For undergraduates studying a full-time load in an Australian institution or university, getting their first job in journalism can take extra toil even with thousand hours of work and study.
“A lot of publishers hiring interns say that at the end of six months, working three days a week, there might be a job for you,” explains Catherine Bouris, the founder of Young Australian Writers. “So they dangle that carrot to give you hope. Yet the truth is they can only hire one person, but heaps of interns, so nine times out of 10 it comes to nothing. The younger, more inexperienced entry-level people get screwed first.”
Isla Williams, a journalism student juggling between part-time work, university and unpaid internship placements, said:
“I’ve heard the internship success story where it got them a job, but they were able to commit to staying late or working five days a week.”
“People who leave at 5pm may not be doing so because they don’t care, but because they’re running late to their next job that starts at six. Those that benefit are the people who can afford it.”
She is one of many undergraduates in the journalism industry who are talented, even – but without a graduate job.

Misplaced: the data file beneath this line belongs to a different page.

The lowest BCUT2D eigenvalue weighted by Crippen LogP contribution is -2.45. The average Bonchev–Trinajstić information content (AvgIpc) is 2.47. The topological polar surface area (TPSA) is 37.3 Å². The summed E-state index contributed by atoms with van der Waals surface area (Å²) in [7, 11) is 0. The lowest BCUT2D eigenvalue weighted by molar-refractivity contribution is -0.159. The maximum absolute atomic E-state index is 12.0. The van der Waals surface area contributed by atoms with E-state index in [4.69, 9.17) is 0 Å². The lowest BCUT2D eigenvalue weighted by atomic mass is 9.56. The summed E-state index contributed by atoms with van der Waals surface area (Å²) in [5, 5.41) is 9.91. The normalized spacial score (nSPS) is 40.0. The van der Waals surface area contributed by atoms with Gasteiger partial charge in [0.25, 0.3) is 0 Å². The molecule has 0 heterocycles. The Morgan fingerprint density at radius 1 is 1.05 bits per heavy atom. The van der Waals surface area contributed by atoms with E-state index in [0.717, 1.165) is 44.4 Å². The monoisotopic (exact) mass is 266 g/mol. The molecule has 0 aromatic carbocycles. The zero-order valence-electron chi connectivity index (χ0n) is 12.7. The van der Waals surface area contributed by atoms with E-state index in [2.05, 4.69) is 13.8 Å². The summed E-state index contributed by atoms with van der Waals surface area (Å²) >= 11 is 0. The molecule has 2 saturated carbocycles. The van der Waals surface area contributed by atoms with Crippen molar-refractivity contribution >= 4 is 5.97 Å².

Why is this happening?
The death of many traditional publishers and broadcasters means that there are not enough entry-level jobs in the industry to meet young people’s demand.
This is why media owners now choose to expect recruits with a journalism degree and month/ years of experience of unpaid internships, instead of training them.
Statistics show that 4,800 new students enrolled in a university journalism course during the latest academic year, but only 512 journalism graduates showed only a quarter (26%) landed a job in the industry. Some 83% of journalists did an internship, of which 92% were unpaid, with an average duration each of seven weeks. A quarter, incredibly, lasted more than 13.
Moreover, of the country’s top journos, more than half were privately educated, compared to just 7% of all pupils.
Is the cost of doing an internship preventing people from lower socio-economic backgrounds from obtaining work as journalists?
How do we ensure the media, the watchdog of the public, has the quality it deserves if the best writers are not given a chance to become broadcasters, reporters or writers in Australia?
For more blogs relating to the journalism industry the challenges to maintain quality media and provide a diversity of voices, check out Journo-pocalypse Now.
Mumbrella 2018, Journalism is becoming a profession for only the rich – so why won’t anyone talk about it?,